A full manifold vacuum port will give you full vacuum at idle but a timed port will not. This was done solely for emmisions reasons.
Your car will usually run better, perform better, and run cooler if you switch your vacuum line to a full manifold vacuum port.
If your carb doesn't have a full vacuum port you can pull vacuum directly off the intake manifold itself. if you don't have a free port to connect to on the intake you can drill one and install a connector. The connectors are commonly available at either local speed shops or places like Paragon, Dr. Rebuild, etc.
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Old 06-10-2006, 09:12 AM
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77 zz4
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Ok, I should run with the advance but I have a stock HEI unit. I'm told that it (the vacuum pod) isn't enough. Should I then just intall a recurve kit and be done? Or should I ditch the whole thing and go with a new msd distributor?
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Old 06-10-2006, 09:31 AM
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Originally Posted by 77 zz4
Ok, I should run with the advance but I have a stock HEI unit. I'm told that it (the vacuum pod) isn't enough. Should I then just intall a recurve kit and be done? Or should I ditch the whole thing and go with a new msd distributor?
Nothing wrong with the stock HEI unit. when set up correctly and working properly they are fine distributors.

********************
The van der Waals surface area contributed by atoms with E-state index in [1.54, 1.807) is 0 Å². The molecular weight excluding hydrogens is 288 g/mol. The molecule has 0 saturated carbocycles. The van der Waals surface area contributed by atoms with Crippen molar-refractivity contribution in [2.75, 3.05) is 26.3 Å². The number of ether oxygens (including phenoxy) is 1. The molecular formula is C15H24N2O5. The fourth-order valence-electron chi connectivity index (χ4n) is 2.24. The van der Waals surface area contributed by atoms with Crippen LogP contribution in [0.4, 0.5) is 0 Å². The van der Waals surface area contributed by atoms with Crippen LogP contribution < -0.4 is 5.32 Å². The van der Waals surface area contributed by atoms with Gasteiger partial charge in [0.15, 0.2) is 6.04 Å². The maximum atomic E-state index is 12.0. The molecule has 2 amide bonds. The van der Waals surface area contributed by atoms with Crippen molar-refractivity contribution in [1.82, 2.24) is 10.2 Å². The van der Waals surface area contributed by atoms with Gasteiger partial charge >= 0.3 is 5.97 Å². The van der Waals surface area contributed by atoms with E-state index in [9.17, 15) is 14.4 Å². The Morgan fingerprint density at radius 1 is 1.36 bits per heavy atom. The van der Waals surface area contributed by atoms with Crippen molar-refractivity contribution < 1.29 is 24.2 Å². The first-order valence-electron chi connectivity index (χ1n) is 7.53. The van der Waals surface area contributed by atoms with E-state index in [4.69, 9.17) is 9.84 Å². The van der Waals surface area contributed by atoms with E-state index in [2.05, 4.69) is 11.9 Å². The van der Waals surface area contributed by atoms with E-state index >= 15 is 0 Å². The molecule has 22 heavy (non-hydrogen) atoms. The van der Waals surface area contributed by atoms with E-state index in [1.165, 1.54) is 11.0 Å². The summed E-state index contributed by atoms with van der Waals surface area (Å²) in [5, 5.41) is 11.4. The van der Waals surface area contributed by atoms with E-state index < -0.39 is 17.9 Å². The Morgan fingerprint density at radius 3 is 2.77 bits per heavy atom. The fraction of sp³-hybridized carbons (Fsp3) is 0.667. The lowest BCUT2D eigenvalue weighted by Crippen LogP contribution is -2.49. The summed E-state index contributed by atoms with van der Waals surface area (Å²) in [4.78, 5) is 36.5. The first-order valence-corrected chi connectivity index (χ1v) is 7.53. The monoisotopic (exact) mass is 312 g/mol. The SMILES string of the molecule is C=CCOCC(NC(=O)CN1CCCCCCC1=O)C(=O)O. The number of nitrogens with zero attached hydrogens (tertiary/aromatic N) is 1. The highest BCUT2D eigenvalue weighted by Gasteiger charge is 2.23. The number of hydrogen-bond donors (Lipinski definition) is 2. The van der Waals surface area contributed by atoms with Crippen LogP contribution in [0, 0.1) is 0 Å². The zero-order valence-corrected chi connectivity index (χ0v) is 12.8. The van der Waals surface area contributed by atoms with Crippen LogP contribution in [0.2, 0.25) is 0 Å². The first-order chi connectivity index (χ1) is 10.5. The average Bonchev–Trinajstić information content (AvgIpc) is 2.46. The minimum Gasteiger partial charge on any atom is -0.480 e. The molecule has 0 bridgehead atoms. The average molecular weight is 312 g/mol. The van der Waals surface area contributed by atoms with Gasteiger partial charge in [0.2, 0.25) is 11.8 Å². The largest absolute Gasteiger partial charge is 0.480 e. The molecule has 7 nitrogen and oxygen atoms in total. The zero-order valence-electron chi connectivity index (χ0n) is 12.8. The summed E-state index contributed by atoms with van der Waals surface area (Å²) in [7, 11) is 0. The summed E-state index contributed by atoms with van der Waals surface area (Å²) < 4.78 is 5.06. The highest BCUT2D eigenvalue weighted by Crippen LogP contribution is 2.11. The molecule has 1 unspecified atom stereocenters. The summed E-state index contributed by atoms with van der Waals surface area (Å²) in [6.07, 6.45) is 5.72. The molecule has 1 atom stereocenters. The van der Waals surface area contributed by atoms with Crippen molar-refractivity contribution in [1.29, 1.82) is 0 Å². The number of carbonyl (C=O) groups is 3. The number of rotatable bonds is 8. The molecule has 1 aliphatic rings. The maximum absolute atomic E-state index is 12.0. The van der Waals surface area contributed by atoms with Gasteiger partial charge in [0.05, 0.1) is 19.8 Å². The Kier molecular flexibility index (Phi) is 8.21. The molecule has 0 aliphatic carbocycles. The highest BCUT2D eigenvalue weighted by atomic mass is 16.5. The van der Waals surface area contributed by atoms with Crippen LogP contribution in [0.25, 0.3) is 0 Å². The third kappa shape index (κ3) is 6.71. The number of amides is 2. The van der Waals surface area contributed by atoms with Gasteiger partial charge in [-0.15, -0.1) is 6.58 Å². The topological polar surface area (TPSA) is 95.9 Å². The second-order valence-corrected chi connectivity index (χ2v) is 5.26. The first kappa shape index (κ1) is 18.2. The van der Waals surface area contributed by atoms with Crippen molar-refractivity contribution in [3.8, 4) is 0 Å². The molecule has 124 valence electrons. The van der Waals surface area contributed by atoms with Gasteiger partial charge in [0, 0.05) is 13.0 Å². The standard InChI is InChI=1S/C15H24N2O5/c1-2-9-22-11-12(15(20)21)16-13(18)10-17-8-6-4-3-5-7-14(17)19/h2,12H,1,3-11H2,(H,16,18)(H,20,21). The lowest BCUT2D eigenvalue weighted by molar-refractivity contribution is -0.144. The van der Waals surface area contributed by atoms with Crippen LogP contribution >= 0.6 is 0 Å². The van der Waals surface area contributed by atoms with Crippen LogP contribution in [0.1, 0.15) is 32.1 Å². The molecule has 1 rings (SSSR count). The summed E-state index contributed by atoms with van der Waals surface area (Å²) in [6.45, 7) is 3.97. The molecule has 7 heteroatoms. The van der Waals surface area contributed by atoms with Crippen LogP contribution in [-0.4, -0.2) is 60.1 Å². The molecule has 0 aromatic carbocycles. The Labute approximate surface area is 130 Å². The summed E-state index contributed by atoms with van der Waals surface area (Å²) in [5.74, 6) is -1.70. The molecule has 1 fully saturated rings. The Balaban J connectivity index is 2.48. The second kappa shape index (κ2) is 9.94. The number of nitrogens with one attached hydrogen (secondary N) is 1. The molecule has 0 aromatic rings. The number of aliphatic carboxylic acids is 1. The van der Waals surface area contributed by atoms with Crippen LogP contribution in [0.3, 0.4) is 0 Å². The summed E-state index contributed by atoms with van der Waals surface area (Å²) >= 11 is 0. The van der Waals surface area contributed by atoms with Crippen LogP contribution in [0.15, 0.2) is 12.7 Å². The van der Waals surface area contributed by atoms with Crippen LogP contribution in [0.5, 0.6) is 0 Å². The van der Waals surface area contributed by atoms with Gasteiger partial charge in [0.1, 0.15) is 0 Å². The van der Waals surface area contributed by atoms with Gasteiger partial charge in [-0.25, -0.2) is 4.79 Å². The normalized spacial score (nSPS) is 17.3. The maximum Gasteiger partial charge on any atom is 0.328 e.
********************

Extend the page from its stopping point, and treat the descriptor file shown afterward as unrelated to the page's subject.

WHO told you your vacuum advance isn't enough and what was their reasoning?

With the vacuum line disconnected from the vacuum can and plugged, what is your initial timing and than what is your total timing?
Once your vacuum can is reconnected, what is your new timing numbers at initial and total with the vacuum can?

Read the paper on my site called MappingAdvance.pdf and it will take you step by step on learning what your distributor is actually giving you on the timing and the advance.
Only after you know these numbers can you really determine if your vacuum can is correct or not.

The simple method, although not as detailed and accurate is to see what your total timing is with the vacuum can disconnected, than see what your timing is for Total timing PLUS vacuum advance.
You should be at about 36* total timing, and around but not exceeding 52* timing with the vacuum can reconnected.
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Old 06-10-2006, 02:41 PM
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Ironcross
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Most if not all high performance engines do not run a vacuum advance including the L88`s and early FI Vettes. No overheating, no plug fouling, and good gas milage with around 36+- total degrees total advance. So obviously some of the indicated problems with out the vacuum can hooked up are incorrect.

Watch what happens now!
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Old 06-10-2006, 04:33 PM
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bobs77vet
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Originally Posted by 77 zz4
Ok, I should run with the advance but I have a stock HEI unit. I'm told that it (the vacuum pod) isn't enough. Should I then just intall a recurve kit and be done? Or should I ditch the whole thing and go with a new msd distributor?
you should probalby switch vacuum cannisters to one that pulls full vacuum at a lower vacuum reading they cost about $14 from NAPA
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Old 06-10-2006, 05:13 PM
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Originally Posted by Ironcross